Targeting angiogenesis using a C-type atrial natriuretic factor-conjugated nanoprobe and PET

Yongjian Liu, Eric D. Pressly, Dana R. Abendschein, Craig J. Hawker, Geoffrey E. Woodard, Pamela K. Woodard, Michael J. Welch

Research output: Contribution to journalArticle

47 Scopus citations

Abstract

Sensitive, specific, and noninvasive detection of angiogenesis would be helpful in discovering new strategies for the treatment of cardiovascular diseases. Recently, we reported the 64Cu-labeled C-type atrial natriuretic factor (CANF) fragment for detecting the upregulation of natriuretic peptide clearance receptor (NPR-C) with PET on atherosclerosis-like lesions in an animal model. However, it is unknown whether NPR-C is present and overexpressed during angiogenesis. The goal of this study was to develop a novel CANF-integrated nanoprobe to prove the presence of NPR-C and offer sensitive detection with PET during development of angiogenesis in mouse hind limb. Methods: We prepared a multifunctional, core-shell nanoparticle consisting of DOTA chelators attached to a poly(methyl methacrylate) core and CANF-targeting moieties attached to poly(ethylene glycol) chain ends in the shell of the nanoparticle. Labeling of this nanoparticle with 64Cu yielded a high-specific-activity nanoprobe for PET imaging NPR-C receptor in a mouse model of hind limb ischemia-induced angiogenesis. Histology and immunohistochemistry were performed to assess angiogenesis development and NPR-C localization. Results: 15O-H 2O imaging showed blood flow restoration in the previously ischemic hind limb, consistent with the development of angiogenesis. The targeted DOTA-CANF-comb nanoprobe showed optimized pharmacokinetics and biodistribution. PET imaging demonstrated significantly higher tracer accumulation for the targeted DOTA-CANF-comb nanoprobe than for either the CANF peptide tracer or the nontargeted control nanoprobe (P < 0.05, both). Immunohistochemistry confirmed NPR-C upregulation in the angiogenic lesion with colocalization in both endothelial and smooth muscle cells. PET and immunohistochemistry competitive receptor blocking verified the specificity of the targeted nanoprobe to NPR-C receptor. Conclusion: As evidence of its translational potential, this customized DOTA-CANF-comb nanoprobe demonstrated superiority over the CANF peptide alone for imaging NPR-C receptor in angiogenesis.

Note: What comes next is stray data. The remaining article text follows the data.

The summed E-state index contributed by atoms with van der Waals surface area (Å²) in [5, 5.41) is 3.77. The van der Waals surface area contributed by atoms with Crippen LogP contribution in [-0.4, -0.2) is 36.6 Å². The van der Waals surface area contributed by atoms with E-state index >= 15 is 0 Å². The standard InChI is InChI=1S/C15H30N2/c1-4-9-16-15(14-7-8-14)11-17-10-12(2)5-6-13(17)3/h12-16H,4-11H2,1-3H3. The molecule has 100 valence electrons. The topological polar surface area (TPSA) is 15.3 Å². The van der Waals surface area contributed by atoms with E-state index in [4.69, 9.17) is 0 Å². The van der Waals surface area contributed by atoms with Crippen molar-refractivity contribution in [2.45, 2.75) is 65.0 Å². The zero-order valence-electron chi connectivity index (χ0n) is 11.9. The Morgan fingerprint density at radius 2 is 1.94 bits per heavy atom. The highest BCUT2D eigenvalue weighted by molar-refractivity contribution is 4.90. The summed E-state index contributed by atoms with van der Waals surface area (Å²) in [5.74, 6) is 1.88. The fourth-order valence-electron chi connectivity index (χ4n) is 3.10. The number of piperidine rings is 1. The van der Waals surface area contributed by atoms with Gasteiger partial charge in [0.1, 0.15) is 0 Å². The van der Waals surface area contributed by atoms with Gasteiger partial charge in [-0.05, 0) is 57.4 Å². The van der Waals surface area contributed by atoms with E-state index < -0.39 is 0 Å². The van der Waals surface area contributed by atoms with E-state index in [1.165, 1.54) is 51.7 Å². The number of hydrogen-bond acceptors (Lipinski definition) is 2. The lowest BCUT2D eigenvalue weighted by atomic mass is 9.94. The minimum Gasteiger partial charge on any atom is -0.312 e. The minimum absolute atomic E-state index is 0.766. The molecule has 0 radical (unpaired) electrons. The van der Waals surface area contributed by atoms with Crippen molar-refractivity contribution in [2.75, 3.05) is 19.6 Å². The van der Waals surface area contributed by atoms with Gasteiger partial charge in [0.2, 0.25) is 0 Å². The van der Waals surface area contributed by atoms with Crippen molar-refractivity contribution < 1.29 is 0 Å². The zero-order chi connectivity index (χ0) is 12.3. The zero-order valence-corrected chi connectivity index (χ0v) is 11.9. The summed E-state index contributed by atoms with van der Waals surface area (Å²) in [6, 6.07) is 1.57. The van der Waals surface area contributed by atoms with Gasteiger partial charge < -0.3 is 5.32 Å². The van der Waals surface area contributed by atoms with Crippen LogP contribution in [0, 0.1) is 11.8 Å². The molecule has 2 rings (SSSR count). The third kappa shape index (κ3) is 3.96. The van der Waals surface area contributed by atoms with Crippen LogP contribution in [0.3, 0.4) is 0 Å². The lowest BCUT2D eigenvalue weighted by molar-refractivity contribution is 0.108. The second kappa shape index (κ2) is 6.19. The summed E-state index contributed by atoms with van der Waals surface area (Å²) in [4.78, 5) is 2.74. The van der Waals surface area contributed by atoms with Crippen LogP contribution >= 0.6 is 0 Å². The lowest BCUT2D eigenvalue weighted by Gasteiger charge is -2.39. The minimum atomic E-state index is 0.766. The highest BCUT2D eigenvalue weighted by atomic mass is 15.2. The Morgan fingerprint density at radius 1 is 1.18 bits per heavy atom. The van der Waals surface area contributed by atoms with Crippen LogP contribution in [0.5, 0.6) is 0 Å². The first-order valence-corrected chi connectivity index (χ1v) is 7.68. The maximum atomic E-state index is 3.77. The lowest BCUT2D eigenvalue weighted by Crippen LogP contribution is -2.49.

Original languageEnglish
Pages (from-to)1956-1963
Number of pages8
JournalJournal of Nuclear Medicine
Volume52
Issue number12
DOIs
StatePublished - Dec 1 2011

Keywords

  • Angiogenesis
  • Molecular imaging
  • Nanoparticle
  • Natriuretic peptide clearance receptor
  • Positron emission tomography

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